I can't say much more about this film without spoiling it, so let me just conclude by telling you that it begins and ends with a bang, and takes you on one hell of a ride in between, coming damn close to greatness in the process.

THE BORDERLANDS ~ Found footage horror movies and mockumentaries are a weakness of mine. From the gloriously ridiculous This Is Spinal Tap to Peter Watkins' incredible and essential Punishment Park, there's just something about the conceit and the format of the mock documentary that grabs hold of my attention and refuses to let go. One of my favorite films of the last few years is What We Do in the Shadows, which is kind of a Spinal Tap for Kiwi vampires. So feel free to read the rest of this review keeping my prejudice in mind. If you hate found footage movies, then don't even bother continuing to read. 

Now that that's out of the way, am I saying that The Borderlands succeeds to the degree that any of the above-mentioned films do? No, I am not, and no, it doesn't. What it is, however, is a pretty solid, well-acted, beautifully shot indie horror flick that is well worth 90 minutes of your time.

The story is fairly straightforward. The Vatican sends a trio of priests to a remote Scottish village to investigate a miracle that has allegedly taken place in an ancient church there. The event was partially caught on video, so the team has been instructed to outfit the church (and their rental house, for some reason) with a battery of cameras. They're even forced to wear go-pros wherever they go. The whole thing plays out like an extended game of Call of Cthulhu, that classic table top, pen and paper, role-playing game that was at the heart of the 80's Lovecraft revival.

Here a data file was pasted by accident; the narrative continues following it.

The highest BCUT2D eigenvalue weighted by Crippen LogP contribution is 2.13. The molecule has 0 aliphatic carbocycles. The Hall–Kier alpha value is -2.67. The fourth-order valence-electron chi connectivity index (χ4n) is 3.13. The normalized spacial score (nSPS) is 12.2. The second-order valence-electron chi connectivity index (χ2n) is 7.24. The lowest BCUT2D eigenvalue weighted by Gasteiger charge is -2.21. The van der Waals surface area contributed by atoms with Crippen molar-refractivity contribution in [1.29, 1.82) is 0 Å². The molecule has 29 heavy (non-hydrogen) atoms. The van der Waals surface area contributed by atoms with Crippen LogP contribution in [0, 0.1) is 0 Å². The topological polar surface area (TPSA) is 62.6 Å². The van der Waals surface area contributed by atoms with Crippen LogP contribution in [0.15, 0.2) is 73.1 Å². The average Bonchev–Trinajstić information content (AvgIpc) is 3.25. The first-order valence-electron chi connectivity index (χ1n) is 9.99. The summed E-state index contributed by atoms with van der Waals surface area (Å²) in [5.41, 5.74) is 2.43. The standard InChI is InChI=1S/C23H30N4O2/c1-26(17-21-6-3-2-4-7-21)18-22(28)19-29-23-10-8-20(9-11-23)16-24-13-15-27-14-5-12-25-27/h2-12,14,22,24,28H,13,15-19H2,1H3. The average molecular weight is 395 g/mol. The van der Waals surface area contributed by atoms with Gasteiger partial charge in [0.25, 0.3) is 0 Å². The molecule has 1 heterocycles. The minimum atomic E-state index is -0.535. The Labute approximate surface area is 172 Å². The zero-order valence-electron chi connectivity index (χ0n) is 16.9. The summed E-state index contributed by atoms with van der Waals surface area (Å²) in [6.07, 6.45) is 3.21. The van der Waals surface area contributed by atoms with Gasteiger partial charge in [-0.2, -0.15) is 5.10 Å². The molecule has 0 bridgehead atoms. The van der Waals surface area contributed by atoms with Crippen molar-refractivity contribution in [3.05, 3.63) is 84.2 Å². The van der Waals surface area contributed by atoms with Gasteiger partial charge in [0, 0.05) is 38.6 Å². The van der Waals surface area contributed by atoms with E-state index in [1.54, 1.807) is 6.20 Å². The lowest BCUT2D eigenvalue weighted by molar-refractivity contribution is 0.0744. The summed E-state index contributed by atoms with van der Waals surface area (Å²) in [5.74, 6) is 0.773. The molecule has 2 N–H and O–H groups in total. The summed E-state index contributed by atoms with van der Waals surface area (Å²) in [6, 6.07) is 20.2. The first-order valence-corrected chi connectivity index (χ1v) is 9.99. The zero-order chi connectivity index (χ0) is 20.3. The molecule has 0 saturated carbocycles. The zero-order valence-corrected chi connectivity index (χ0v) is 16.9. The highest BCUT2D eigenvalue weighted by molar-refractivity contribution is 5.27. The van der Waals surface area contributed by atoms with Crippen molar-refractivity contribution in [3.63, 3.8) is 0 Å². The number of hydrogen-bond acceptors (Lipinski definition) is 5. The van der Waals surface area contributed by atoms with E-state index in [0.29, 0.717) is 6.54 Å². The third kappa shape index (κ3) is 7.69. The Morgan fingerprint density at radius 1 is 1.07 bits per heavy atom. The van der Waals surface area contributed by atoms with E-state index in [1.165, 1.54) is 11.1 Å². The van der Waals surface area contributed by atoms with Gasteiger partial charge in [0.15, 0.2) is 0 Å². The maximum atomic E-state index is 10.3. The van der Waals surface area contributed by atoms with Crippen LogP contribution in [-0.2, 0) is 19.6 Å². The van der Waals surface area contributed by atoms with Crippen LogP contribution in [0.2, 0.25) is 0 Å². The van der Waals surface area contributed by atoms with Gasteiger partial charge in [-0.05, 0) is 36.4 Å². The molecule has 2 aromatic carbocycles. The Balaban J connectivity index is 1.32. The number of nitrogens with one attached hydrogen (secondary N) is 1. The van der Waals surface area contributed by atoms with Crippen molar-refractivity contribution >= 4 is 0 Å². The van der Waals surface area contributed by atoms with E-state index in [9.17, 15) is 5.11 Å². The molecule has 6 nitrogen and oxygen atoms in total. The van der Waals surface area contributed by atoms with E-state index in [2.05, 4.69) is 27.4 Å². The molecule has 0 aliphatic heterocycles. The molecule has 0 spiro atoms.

It also ends on a note that will either leave you stunned, paralyzed, and shocked in utter, mind-numbing terror... or rolling your eyes in derision. It all depends on your level of personal investment in the characters, and maybe also on your propensity for connecting the various narrative and sub-textual dots, as well as your susceptibility to the eldritch lure of Lovecraftian awe. Personally, for me, it worked like gangbusters. Highly recommended!


Where to Watch: iTunes, Amazon, Charter, Comcast, Google Play, DirecTV, Playstation, SuddenLink, Time Warner, Verizon FIOS, Vudu, XBOX.